University of Alaska-Anchorage eyes $50 million problem in proposed budget

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ANCHORAGE (KTUU) - The $134 million cut proposed by Gov. Mike Dunleavy, R-Alaska, to Alaska's university system translates to about a $50 million -- or about 41 percent -- loss in state funding for the institution's Anchorage-area campuses, UAA Chancellor Cathy Sandeen told reporters Wednesday, hours after Dunleavy's budget dropped.

UAA Chancellor Cathy Sandeen (KTUU)

Before Sandeen took the helm at UAA, she served as chancellor at the University of Wisconson Colleges, steering it through a 30 percent cut to state funding, accompanied by a tuition freeze.

"It's brutal," she said, referring to jarring fiscal shifts.

To get by, she said the University of Alaska Anchorage will first look to eliminate leased facilities, then possibly, streamline programs that may be offered elsewhere in the state.

"This is a big hit, especially when we are told, 'Oh it will result in massive cuts and job losses.' That's hard for people to hear," Sandeen said.

The university will work to convince legislators the funding cuts are too onerous, and as the school searches for efficiencies, it will advocate to salvage funding levels.

In a separate reduction, Dunleavy's proposed 2020 budget eliminates funding for Alaska's participation in a University of Washington medical school collaborative known as WWAMI, an acronym created with the first letter of each of the five participating states: Washington, Wyoming, Alaska, Montana, and Idaho.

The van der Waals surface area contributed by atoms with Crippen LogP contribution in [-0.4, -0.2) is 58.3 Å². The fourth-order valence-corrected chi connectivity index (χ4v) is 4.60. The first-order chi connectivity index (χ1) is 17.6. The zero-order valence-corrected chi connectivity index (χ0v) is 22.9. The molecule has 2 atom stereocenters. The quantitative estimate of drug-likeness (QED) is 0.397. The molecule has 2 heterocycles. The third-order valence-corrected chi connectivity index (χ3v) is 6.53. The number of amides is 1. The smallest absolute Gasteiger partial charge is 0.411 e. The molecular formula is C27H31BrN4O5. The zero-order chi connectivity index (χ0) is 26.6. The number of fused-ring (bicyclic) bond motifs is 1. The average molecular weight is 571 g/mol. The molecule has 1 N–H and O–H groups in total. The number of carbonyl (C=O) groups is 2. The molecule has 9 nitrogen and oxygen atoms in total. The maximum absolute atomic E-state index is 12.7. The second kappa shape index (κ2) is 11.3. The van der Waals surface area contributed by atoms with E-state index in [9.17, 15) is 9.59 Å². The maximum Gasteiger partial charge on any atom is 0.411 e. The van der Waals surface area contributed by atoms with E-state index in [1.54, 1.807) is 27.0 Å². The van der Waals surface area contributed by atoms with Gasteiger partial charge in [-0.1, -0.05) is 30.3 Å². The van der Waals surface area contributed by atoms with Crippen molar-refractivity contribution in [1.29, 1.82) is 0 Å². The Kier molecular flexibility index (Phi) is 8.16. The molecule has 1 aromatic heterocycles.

The WWAMI program has overcome zero funding in the past, something Sandeen said she hoped it would do again.

"We are the healthcare campus for the state. Nurses and other health care employees come through here. So we need to preserve that for the state," she said.

Sandeen also said the university must continue to focus on teaching and access, and the need to keep the school's $6,000-per-year cost for tuition and fees affordable. Drive tuition up too high, she said, and enrollment goes down. Many UAA students are the first in their families to go to college, and many are lower income, she said, emphasizing that continuing to attract educators and students would be essential.

"We need to do this thoughtfully and we need to do it in a way that is compassionate and is humane to our employees," Sandeen said.

Meanwhile, the University is in the uncomfortable position of managing a separate crisis -- the loss of accreditation for its school of education. On Wednesday, Sandeen said she's hopeful the school will appeal and successfully become reaccredited.

"We would maintain that program and see where we can cut in other places. I feel very strongly we are the largest university in the largest city with the largest school district and we produce the most teachers now. To cut that back now, because of a budget cut, would really be harming the municipality (of Anchorage) and the state of Alaska," Sandeen said.

As the university moves forward, Sandeen said it will remain student-focused, look to priorities that bring in revenue, and programs where it has or could develop industry partners. Funded research and contracts bring in about $39 million, and Sandeen expressed optimism that perhaps even more grant dollars and funded research opportunities might be available.

"I have made no decisions yet. I think it is really important that I make sure that I support our employees, our faculty and our students and that we keep calm for the moment while we work through this process," Sandeen said.



 
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